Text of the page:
The Archbishop of Canterbury has said he’s fed up with the unrelenting “mischaracterisation” of the Church in discussions about asylum seekers converting to Christianity.
In a post on X, formerly Twitter, he said: “ Over the last week it has been disappointing to see the mischaracterisation of the role of churches and faith groups in the asylum system. Churches up and down the country are involved in caring for vulnerable people from all backgrounds.
“For refugees and those seeking asylum, we simply follow the teaching of the Bible which is to care for the stranger. It is the job of the Government to protect our borders and of the courts to judge asylum cases.
“The Church is called to love mercy and do justice. I encourage everyone to avoid irresponsible and inaccurate comments – and let us not forget that at the heart of this conversation are vulnerable people whose lives are precious in the sight of God.”
Most Rev Justin Welby’s comments came after a Tory MP accused him of “scamming” taxpayers amid questions over asylum seekers converting to Christianity in order to get a permanent stay in the UK.
Speaking at Prime Ministers Questions, the MP for East Worthing and Shoreham said: "So Christianity in the UK seems to be on the wane unless apparently, you are from a Muslim country in the middle of an asylum claim.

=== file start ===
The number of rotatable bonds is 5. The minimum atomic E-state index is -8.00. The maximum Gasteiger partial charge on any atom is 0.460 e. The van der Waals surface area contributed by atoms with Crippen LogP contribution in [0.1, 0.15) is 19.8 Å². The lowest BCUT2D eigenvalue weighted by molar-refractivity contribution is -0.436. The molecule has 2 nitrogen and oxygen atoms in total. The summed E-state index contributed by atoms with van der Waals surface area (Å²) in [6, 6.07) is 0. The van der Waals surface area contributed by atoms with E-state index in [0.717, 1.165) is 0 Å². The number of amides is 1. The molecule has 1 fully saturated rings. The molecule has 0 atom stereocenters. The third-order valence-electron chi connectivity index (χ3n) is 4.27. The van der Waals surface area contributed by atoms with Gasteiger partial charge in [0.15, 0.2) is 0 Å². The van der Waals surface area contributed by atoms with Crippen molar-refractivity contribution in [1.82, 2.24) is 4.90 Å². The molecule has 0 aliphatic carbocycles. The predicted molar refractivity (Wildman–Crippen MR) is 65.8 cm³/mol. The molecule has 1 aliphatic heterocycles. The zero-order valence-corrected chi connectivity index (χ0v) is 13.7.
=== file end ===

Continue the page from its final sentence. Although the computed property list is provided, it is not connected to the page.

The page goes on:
"We're now told one in seven occupants of the Bibby Stockholm have suddenly become practising Christians.
"Can I ask the Prime Minister that given that the Church of England has now issued secret guidance for clergy supporting asylum applications for these Damascene conversions, who is the Church accountable to and are taxpayers being scammed by the Archbishop?"
Weymouth Baptist Church, which confirmed that people living on the barge are preparing for baptisms with them, has said the requested conversions are genuine.
Prime Minister Rishi Sunak confirmed that the Home Office will investigate the role religious conversions play in asylum seekers’ applications.
In a discussion hosted by the Religious Media Centre that featured Christian leaders on Thursday, Loughton urged churches to develop guidance on how to evaluate the legitimacy of a conversion claim.
Last week, former Home Secretary Suella Braverman claimed she had become aware of churches “facilitating industrial-scale bogus asylum claims”.
In response, Rt Rev Guli Francis-Dehqani, Bishop of Chelmsford refuted the accusations and said it’s the responsibility of the Home Office, not churches, to assess the validity of asylum claims.
The whole controversy was sparked by an attack against a 31-year-old mum and her two children in south London.
Police have been on a manhunt for 35-year-old Abdul Ezedi who they believe threw a corrosive liquid over them. The mum may lose sight in her right eye.
Ezedi claimed asylum after arriving from Afghanistan and was allowed to stay in the UK after a church backed up his claim he'd converted to Christianity.